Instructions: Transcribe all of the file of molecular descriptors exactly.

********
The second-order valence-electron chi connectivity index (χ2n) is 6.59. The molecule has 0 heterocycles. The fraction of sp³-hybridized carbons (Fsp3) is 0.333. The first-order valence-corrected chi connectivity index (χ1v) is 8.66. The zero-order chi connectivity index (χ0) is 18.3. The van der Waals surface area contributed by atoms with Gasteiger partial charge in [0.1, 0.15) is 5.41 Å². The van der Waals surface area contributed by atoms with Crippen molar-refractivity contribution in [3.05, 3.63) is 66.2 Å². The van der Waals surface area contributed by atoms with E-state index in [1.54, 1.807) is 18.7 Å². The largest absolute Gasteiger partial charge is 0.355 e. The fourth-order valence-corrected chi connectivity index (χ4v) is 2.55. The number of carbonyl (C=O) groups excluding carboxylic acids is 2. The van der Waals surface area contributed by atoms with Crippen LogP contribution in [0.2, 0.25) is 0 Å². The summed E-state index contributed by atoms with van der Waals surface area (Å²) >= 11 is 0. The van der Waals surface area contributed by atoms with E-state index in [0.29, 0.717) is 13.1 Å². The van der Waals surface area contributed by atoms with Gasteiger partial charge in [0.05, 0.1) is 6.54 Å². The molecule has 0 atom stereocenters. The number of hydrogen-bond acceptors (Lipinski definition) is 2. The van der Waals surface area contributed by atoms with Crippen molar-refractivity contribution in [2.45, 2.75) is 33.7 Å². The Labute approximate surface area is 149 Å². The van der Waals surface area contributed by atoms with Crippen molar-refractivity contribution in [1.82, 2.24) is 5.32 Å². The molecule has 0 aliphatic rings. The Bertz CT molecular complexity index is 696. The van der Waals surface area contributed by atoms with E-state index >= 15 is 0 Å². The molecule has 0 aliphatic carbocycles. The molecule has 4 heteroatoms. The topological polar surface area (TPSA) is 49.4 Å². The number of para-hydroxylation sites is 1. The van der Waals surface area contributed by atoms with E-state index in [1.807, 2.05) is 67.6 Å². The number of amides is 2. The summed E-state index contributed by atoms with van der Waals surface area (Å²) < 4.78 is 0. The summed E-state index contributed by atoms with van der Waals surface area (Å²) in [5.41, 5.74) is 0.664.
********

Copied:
The second-order valence-electron chi connectivity index (χ2n) is 6.59. The molecule has 0 heterocycles. The fraction of sp³-hybridized carbons (Fsp3) is 0.333. The first-order valence-corrected chi connectivity index (χ1v) is 8.66. The zero-order chi connectivity index (χ0) is 18.3. The van der Waals surface area contributed by atoms with Gasteiger partial charge in [0.1, 0.15) is 5.41 Å². The van der Waals surface area contributed by atoms with Crippen molar-refractivity contribution in [3.05, 3.63) is 66.2 Å². The van der Waals surface area contributed by atoms with E-state index in [1.54, 1.807) is 18.7 Å². The largest absolute Gasteiger partial charge is 0.355 e. The fourth-order valence-corrected chi connectivity index (χ4v) is 2.55. The number of carbonyl (C=O) groups excluding carboxylic acids is 2. The van der Waals surface area contributed by atoms with Crippen LogP contribution in [0.2, 0.25) is 0 Å². The summed E-state index contributed by atoms with van der Waals surface area (Å²) >= 11 is 0. The van der Waals surface area contributed by atoms with E-state index in [0.29, 0.717) is 13.1 Å². The van der Waals surface area contributed by atoms with Gasteiger partial charge in [0.05, 0.1) is 6.54 Å². The molecule has 0 atom stereocenters. The number of hydrogen-bond acceptors (Lipinski definition) is 2. The van der Waals surface area contributed by atoms with Crippen molar-refractivity contribution in [2.45, 2.75) is 33.7 Å². The Labute approximate surface area is 149 Å². The van der Waals surface area contributed by atoms with Crippen molar-refractivity contribution in [1.82, 2.24) is 5.32 Å². The molecule has 0 aliphatic rings. The Bertz CT molecular complexity index is 696. The van der Waals surface area contributed by atoms with E-state index >= 15 is 0 Å². The molecule has 0 aliphatic carbocycles. The molecule has 4 heteroatoms. The topological polar surface area (TPSA) is 49.4 Å². The number of para-hydroxylation sites is 1. The van der Waals surface area contributed by atoms with E-state index in [1.807, 2.05) is 67.6 Å². The number of amides is 2. The summed E-state index contributed by atoms with van der Waals surface area (Å²) < 4.78 is 0. The summed E-state index contributed by atoms with van der Waals surface area (Å²) in [5.41, 5.74) is 0.664.